In other words, if they’ve done an average of one and a half times more work over the course of the past week than they have averaged over the past month, then they are at an increased risk of injury.
One reason I’m a big fan of the Acute:Chronic Ratio is that the concept just makes sense. If you do more work than what you’ve been preparing your body to do, than you might be setting yourself up for an injury.
The 7 to 28 day ratio is not set in stone. Some practitioners like to use a 7 to 21 day ratio. Personally, I use a rolling 7 to 28 day ratio that’s weighted toward the front end of both of those time lengths.
When to Use the Acute:Chronic Ratio
There are two situations where the A:C Ratio becomes a big focus of what we do.
First, for us for the sport of Football, it’s July through Mid-August. This is when we plan out summer workouts and camp practice so that we don’t experience a huge spike in volume that can easily happen when football camp begins.
Football can go from running a few times a week in the summer to six days a week of challenging practices. This shift in schedule can lead to a giant increase in volume and Player Load. It’s one of the reasons I believe football as a sport sees such a high rate in injury during the first two weeks of camp.
The second situation where we pay really close attention A:C Ratio is with an athlete who is returning to play after an injury.
I work hand in hand with our Athletic Training staff to make sure that we progress each athlete back on a sound timeline.
Trying to do too much too fast can often lead to setbacks in the rehab process, or even worse, cause an overcompensation injury.
Like every metric we look at, the Acute:Chronic Ratio is not a holy grail and it’s not perfect. It’s a tool. It’s a tool that use to help as gather as much information as possible to make the best decisions we can when it comes to the health and performance of each athlete.
One of the coolest things that Catapult measures is running symmetry. This is a relatively new metric that I’ve been really impressed by.
It will show you whether an athlete is favoring one side or the other when they are running in a straight line.
I use this metric all the time when working with our Return to Play athletes. All athletes are different, but if you have a baseline of where a particular athlete usually is, you can monitor them all the way back to their pre-injury symmetries.
It’s fascinating watching Catapult be able to pick up asymmetries that are almost impossible to see with the naked eye and then to watch those numbers go from favoring one side or the other sometimes as much as 15%, all the way down to under 1 or 2%.
I use movement efficiency hand in hand with running symmetry.
Movement efficiency is the name I give to Catapult’s Player Load per Yard.
So, basically what this metric is telling you is, on average, how much player load does that athlete accumulate per yard covered.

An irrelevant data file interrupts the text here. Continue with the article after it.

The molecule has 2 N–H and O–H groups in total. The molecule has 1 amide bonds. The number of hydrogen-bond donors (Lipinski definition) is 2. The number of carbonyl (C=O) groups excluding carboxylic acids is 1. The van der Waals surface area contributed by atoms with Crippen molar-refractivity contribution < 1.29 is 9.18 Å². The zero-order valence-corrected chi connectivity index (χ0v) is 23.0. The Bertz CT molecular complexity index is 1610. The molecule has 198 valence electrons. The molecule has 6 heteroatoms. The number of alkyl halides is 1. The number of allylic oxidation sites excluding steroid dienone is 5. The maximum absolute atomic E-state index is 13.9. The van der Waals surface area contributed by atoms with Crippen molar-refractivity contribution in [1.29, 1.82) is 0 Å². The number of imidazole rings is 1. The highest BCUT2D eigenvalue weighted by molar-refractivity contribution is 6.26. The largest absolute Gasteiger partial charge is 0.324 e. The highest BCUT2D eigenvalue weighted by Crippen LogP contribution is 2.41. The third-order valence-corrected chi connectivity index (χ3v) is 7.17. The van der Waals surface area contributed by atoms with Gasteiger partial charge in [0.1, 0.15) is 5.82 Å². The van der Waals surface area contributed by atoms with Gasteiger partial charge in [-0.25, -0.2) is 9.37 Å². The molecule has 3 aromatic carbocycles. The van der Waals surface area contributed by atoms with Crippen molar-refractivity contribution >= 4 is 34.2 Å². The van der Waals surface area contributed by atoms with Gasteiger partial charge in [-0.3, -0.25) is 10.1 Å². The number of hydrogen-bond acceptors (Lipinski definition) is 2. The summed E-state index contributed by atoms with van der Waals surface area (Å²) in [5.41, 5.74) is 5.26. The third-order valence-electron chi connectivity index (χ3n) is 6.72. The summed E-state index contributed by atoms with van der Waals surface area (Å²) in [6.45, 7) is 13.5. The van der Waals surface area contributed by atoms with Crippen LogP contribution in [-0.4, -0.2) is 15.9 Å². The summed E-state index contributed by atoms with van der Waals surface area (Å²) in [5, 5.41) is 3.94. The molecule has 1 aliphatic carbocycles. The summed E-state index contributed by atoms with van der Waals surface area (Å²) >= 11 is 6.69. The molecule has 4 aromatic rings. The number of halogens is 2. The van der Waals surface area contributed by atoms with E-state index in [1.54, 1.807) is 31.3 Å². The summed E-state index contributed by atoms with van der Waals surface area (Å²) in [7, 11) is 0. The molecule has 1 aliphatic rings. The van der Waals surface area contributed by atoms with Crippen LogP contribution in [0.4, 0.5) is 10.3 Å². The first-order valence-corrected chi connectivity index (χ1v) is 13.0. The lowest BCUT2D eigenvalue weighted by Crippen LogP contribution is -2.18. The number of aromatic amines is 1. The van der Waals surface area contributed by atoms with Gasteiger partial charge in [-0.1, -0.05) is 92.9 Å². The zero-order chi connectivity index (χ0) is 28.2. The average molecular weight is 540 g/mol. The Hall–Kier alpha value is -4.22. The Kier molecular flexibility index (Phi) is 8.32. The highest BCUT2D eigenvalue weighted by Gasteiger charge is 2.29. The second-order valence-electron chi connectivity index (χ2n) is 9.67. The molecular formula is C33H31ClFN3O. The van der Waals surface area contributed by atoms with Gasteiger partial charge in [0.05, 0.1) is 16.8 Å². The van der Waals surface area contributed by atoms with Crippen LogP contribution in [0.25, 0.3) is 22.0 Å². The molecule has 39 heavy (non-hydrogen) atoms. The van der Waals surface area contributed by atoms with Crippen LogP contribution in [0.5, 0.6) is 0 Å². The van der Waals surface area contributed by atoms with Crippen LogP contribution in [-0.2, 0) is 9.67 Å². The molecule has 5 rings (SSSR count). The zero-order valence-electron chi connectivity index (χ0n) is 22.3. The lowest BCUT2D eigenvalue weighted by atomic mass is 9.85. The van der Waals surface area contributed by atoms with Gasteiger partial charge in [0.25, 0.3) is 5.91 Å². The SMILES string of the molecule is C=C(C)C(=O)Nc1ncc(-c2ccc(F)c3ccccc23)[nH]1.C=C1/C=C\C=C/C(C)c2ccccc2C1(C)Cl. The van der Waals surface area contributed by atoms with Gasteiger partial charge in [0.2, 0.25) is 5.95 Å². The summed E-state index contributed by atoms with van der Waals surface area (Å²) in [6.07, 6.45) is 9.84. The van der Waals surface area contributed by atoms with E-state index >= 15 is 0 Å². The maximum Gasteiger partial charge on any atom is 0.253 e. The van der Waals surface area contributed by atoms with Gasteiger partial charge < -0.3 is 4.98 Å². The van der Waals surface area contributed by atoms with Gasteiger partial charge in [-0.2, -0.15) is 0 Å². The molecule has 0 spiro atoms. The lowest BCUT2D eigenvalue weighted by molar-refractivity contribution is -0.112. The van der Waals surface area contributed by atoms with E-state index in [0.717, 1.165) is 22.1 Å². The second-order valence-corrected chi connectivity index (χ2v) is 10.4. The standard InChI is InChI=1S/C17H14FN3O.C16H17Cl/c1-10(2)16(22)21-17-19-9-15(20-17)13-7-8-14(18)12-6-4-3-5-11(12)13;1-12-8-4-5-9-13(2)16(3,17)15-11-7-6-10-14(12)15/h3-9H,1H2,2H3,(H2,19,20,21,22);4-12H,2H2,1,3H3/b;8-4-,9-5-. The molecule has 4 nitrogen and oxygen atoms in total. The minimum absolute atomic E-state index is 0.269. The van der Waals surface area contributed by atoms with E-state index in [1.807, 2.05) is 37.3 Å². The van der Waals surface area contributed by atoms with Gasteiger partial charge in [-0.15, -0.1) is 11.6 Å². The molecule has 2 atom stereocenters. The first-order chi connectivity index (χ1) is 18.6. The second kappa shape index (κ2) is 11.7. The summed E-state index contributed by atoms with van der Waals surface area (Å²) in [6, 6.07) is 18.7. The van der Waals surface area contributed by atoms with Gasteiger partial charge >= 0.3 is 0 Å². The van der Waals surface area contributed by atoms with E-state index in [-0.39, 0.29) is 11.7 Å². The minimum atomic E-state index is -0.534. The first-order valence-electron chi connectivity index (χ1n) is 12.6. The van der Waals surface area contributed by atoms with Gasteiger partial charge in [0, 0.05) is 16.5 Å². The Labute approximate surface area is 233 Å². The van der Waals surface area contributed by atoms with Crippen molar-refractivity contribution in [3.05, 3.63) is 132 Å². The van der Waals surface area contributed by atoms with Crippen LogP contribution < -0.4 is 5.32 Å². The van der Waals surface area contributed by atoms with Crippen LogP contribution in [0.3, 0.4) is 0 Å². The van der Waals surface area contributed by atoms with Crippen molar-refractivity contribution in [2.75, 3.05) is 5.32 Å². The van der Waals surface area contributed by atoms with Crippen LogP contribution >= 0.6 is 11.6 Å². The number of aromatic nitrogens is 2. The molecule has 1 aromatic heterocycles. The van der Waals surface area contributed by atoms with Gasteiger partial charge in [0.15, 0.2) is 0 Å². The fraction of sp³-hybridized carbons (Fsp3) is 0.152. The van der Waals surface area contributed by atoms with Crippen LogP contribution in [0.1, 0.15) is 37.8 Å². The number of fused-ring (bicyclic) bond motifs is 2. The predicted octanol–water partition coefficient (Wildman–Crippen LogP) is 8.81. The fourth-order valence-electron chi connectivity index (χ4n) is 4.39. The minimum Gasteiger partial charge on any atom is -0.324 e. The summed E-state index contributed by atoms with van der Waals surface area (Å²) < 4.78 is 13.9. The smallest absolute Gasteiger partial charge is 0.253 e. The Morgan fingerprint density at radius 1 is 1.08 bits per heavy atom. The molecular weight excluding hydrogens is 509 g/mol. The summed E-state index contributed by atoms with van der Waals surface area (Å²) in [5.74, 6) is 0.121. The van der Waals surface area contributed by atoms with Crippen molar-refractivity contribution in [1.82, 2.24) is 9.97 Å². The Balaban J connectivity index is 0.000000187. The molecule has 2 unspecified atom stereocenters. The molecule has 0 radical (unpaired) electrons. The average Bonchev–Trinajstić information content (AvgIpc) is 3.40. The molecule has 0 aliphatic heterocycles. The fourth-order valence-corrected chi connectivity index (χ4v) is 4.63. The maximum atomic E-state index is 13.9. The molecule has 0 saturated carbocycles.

Like most metrics, each athlete will have their own unique ‘fingerprint’ of how they move. Some athletes natural efficiency will be better than others. This number ranges from about .07 on the low end and I’ve seen as high as about .15 on the high end.
The key here is to look for when an athlete moves away from their norm.
When a .07 Efficiency Mover starts showing .1 or higher, than that is worth taking note of. It could be an indicator that the athlete has altered their gait because of, or compensating for, some type of injury. Tendonitis and shin splints are common culprits of Movement Efficiency being thrown off norm.
The other batch of metrics that I use most often are our daily performance metrics. These are numbers that our Coaches receive on a daily basis and one that I monitor to track our athlete’s response to cumulative fatigue.
Let’s talk about the numbers that I use with our Coaches (and players!) on a daily basis.
Daily Performance Report
Every off-season run, every practice and every game our Coaches will receive a Daily Performance Report, broken down by position recapping the performances of each player in that activity.
The report includes the following metrics*:
- Player Load
- Acceleration Gen 2 B2-3 Total Efforts
- Acceleration Gen 2 B2-3 Total Distance
- Max MPH
- Sprint Distance
(*In the interest of total transparency there are a couple metrics that I am leaving off)
Why have I chose these numbers? Here’s a look at each one:
We’ve talked about what Player Load does and how it’s recorded and even though it does have it’s flaws, it’s still a good indicator of how much work an athlete did that day.
Acceleration Total Efforts and Distance
I used to use Total High IMAs as a way to show Explosive Efforts on the field, but I kept running into issues where certain athletes would have particular movements qualities that would throw those numbers off and caused it to be a poor measuring tool.